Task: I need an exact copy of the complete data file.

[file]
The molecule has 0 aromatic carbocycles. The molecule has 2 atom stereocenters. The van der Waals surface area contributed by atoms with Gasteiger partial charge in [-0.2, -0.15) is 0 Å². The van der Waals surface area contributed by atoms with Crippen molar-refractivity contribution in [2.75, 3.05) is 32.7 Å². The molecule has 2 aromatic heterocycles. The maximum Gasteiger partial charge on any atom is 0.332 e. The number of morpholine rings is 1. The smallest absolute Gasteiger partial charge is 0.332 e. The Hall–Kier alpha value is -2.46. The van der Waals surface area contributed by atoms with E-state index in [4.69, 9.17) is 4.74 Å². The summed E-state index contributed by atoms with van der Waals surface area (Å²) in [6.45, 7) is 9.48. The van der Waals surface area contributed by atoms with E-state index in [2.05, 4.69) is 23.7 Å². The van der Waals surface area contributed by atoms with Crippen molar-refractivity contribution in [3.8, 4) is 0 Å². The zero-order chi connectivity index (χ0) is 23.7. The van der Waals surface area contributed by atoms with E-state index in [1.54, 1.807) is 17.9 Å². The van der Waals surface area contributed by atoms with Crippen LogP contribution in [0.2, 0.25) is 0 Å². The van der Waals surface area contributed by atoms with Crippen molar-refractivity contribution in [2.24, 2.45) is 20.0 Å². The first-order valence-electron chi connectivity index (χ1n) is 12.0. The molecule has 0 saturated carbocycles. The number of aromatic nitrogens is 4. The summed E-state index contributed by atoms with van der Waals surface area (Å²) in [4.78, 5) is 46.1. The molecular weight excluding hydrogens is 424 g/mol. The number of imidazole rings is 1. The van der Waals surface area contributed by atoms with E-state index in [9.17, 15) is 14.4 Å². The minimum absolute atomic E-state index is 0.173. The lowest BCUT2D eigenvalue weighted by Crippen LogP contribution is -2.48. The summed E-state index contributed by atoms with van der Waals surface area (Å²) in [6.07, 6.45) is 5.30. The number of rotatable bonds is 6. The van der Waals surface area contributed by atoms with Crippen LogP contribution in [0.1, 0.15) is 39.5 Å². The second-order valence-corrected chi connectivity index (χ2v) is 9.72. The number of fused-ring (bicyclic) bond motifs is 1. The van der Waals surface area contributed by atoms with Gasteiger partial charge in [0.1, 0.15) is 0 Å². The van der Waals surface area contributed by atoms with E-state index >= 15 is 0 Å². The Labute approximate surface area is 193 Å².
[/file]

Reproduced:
The molecule has 0 aromatic carbocycles. The molecule has 2 atom stereocenters. The van der Waals surface area contributed by atoms with Gasteiger partial charge in [-0.2, -0.15) is 0 Å². The van der Waals surface area contributed by atoms with Crippen molar-refractivity contribution in [2.75, 3.05) is 32.7 Å². The molecule has 2 aromatic heterocycles. The maximum Gasteiger partial charge on any atom is 0.332 e. The number of morpholine rings is 1. The smallest absolute Gasteiger partial charge is 0.332 e. The Hall–Kier alpha value is -2.46. The van der Waals surface area contributed by atoms with E-state index in [4.69, 9.17) is 4.74 Å². The summed E-state index contributed by atoms with van der Waals surface area (Å²) in [6.45, 7) is 9.48. The van der Waals surface area contributed by atoms with E-state index in [2.05, 4.69) is 23.7 Å². The van der Waals surface area contributed by atoms with Crippen molar-refractivity contribution in [3.8, 4) is 0 Å². The zero-order chi connectivity index (χ0) is 23.7. The van der Waals surface area contributed by atoms with E-state index in [1.54, 1.807) is 17.9 Å². The van der Waals surface area contributed by atoms with Crippen LogP contribution in [0.2, 0.25) is 0 Å². The van der Waals surface area contributed by atoms with Crippen molar-refractivity contribution in [2.24, 2.45) is 20.0 Å². The first-order valence-electron chi connectivity index (χ1n) is 12.0. The molecule has 0 saturated carbocycles. The number of aromatic nitrogens is 4. The summed E-state index contributed by atoms with van der Waals surface area (Å²) in [4.78, 5) is 46.1. The molecular weight excluding hydrogens is 424 g/mol. The number of imidazole rings is 1. The van der Waals surface area contributed by atoms with E-state index in [9.17, 15) is 14.4 Å². The minimum absolute atomic E-state index is 0.173. The lowest BCUT2D eigenvalue weighted by Crippen LogP contribution is -2.48. The summed E-state index contributed by atoms with van der Waals surface area (Å²) in [6.07, 6.45) is 5.30. The number of rotatable bonds is 6. The van der Waals surface area contributed by atoms with Crippen LogP contribution in [0.1, 0.15) is 39.5 Å². The second-order valence-corrected chi connectivity index (χ2v) is 9.72. The number of fused-ring (bicyclic) bond motifs is 1. The van der Waals surface area contributed by atoms with Gasteiger partial charge in [0.1, 0.15) is 0 Å². The van der Waals surface area contributed by atoms with E-state index >= 15 is 0 Å². The Labute approximate surface area is 193 Å².